Whether you’re a local, a day-tripper or heading to Dorset for a longer break, autumn is a lovely time to enjoy our beautiful county. We’ve put together a list of some of the best places to see the incredible colours of autumn in Dorset. So grab your wellies and a flask of your favourite Dorset tea and get ready to take a stroll through some crunchy autumn leaves!
Set just outside Wimborne Minster, Kingston Lacy is an impressive house and estate owned by the National Trust. The property dates back to 1665 and inside you’ll be able to admire a vast collection of art and Egyptian artefacts. But it’s the formal gardens and 250 acres of parkland that we love. The seven-acre Japanese Garden is a photographer’s dream as it explodes with colour at this time of year. With over 40 different species of Acer, the vibrant reds, golden yellows and warm orange colours create a breathtaking backdrop for an autumnal stroll. And not to be missed is Beech Avenue – the formal two-mile entrance to the estate. Lined with over 650 beech trees the regal driveway glows gold, bronze and scarlet.
…and then onto Badbury Rings
Just one mile on from Kingston Lacy and part of the same estate, you’ll reach the Iron Age Hillfort of Badbury Rings. Sitting 100m above sea level means you get sweeping views out over the Dorset countryside and at this time of year the colours of nature make it a real treat for the eyes. You’ll see mile after mile of beautiful woodland and farmland and even across to the Isle of Wight on a clear day. But it’s not just the views from the top that are worth admiring – on the approach, and from the National Trust car park, you’ll be able to properly take in the sight of the forested crown of the hill offering up more stunning autumn hues.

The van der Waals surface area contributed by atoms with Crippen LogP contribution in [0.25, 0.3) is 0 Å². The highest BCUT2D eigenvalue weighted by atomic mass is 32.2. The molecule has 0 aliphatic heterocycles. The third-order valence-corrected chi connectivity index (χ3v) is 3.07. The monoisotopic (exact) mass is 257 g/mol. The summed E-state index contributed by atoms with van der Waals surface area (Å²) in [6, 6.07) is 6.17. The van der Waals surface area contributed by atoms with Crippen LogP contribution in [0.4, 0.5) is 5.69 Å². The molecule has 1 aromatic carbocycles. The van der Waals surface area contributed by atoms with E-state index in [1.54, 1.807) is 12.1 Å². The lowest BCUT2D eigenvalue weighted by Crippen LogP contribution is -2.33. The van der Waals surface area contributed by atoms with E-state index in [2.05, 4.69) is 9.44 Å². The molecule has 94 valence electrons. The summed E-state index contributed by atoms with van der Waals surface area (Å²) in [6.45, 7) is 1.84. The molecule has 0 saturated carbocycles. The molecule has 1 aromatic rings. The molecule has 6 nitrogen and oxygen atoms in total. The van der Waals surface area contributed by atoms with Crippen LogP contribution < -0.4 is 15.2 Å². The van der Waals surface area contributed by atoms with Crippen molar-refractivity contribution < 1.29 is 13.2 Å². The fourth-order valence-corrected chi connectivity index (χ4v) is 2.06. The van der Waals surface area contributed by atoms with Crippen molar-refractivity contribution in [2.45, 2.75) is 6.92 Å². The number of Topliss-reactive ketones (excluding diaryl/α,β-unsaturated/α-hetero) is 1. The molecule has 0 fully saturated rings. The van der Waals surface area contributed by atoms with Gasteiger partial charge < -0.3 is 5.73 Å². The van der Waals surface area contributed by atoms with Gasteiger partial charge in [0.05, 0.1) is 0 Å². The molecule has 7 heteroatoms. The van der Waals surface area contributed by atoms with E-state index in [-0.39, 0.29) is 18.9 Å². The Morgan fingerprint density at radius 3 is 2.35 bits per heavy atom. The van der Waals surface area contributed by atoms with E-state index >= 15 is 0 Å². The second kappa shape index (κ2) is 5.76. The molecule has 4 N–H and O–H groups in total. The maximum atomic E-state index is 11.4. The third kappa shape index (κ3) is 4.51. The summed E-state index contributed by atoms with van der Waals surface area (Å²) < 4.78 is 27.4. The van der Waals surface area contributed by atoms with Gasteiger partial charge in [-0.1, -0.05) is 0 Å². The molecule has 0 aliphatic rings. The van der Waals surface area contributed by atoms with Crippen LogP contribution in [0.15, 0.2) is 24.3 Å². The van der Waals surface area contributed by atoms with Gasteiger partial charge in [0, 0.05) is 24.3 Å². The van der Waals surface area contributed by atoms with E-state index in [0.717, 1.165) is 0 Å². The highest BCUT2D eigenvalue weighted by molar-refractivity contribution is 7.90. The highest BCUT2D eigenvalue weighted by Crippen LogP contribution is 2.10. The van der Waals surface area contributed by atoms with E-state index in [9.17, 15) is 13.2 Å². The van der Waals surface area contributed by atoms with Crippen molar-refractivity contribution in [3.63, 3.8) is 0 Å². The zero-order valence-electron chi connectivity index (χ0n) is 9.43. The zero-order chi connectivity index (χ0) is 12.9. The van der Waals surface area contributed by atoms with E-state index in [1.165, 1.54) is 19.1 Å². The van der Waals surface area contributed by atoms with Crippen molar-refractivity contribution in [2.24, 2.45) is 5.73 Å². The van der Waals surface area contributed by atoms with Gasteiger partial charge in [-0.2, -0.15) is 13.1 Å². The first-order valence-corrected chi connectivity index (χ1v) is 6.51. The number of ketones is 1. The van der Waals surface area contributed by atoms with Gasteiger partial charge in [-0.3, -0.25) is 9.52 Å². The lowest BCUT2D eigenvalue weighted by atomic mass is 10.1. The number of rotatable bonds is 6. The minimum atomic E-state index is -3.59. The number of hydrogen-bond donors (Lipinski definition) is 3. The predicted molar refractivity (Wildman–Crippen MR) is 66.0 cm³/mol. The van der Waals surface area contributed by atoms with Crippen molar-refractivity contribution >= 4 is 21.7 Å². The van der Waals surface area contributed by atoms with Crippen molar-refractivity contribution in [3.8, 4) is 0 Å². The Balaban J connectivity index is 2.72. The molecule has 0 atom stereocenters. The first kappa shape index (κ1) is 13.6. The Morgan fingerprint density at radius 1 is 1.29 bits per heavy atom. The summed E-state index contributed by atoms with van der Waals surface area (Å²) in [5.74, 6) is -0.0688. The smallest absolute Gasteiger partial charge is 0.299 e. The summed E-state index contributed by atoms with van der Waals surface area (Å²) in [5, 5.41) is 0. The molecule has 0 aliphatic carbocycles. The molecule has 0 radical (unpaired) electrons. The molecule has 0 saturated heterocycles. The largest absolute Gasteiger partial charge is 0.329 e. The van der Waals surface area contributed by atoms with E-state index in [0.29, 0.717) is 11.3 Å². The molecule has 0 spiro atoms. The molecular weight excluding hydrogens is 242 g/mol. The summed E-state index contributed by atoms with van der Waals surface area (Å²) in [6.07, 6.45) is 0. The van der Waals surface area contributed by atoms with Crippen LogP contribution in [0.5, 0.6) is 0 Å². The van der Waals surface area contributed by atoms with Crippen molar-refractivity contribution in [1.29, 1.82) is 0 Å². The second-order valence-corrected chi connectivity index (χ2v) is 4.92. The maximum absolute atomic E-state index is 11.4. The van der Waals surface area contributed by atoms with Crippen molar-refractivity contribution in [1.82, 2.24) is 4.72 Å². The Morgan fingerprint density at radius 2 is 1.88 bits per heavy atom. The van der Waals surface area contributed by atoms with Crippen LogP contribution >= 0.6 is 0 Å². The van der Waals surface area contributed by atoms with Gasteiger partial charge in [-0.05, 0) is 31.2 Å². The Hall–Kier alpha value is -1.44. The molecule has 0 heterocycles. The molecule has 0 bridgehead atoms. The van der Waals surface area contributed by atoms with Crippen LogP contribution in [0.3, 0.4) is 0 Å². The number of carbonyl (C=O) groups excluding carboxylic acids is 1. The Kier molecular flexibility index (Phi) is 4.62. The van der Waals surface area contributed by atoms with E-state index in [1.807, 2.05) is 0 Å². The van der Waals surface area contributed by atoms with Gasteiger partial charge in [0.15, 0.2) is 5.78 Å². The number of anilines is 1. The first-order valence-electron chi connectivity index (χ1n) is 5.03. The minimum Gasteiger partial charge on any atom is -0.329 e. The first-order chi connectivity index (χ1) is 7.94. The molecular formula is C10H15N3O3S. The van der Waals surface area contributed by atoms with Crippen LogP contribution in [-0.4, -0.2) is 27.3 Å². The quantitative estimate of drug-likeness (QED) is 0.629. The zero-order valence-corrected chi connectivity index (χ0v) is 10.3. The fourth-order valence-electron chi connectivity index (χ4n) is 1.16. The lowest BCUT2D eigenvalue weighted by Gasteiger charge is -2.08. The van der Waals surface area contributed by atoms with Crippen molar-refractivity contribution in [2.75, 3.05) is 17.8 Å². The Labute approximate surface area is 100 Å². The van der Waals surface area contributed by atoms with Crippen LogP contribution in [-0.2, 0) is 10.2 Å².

Bournemouth Upper Gardens
You don’t have to venture far from Dorset’s urban areas to experience autumn at its best and one of our favourite walks is just a stone’s throw from the shops and cafés of Bournemouth town centre. This council owned land is beautifully kept and offers an easy escape from the hustle and bustle of the high street. With its European, Asian and North American themed areas you’ll be able to marvel at an array of tree and plant species. Keep your eyes peeled for what is said to be one of the largest North American Giant Redwoods in the country! It won’t take long to wander down to the lower gardens and if you make a pit stop at Urban Garden you can enjoy their chilled vibes and a nice cup of Dorset Tea. Hmm, an autumn stroll and a cup of Blackberry Syllabub tea, yes please!
As the leaves of the mature oaks, chestnut, hazel and beech trees change colour, this 64-acre woodland located just outside Dorchester is simply stunning at this time of year. Famed for being Thomas Hardy’s birthplace and childhood playground it’s even portrayed in some of his novels and the National Trust owns the thatch cottage just down the road where he once lived. If you’re visiting with children there is a lovely Discovery Trail to follow, encouraging young explorers to collect pinecones, uncover mini beasts and write down their discoveries on dead leaves! This is rural Dorset at its best but you’re not far from Dorchester’s abundance of cafes when you’re ready for a refreshing cup of tea!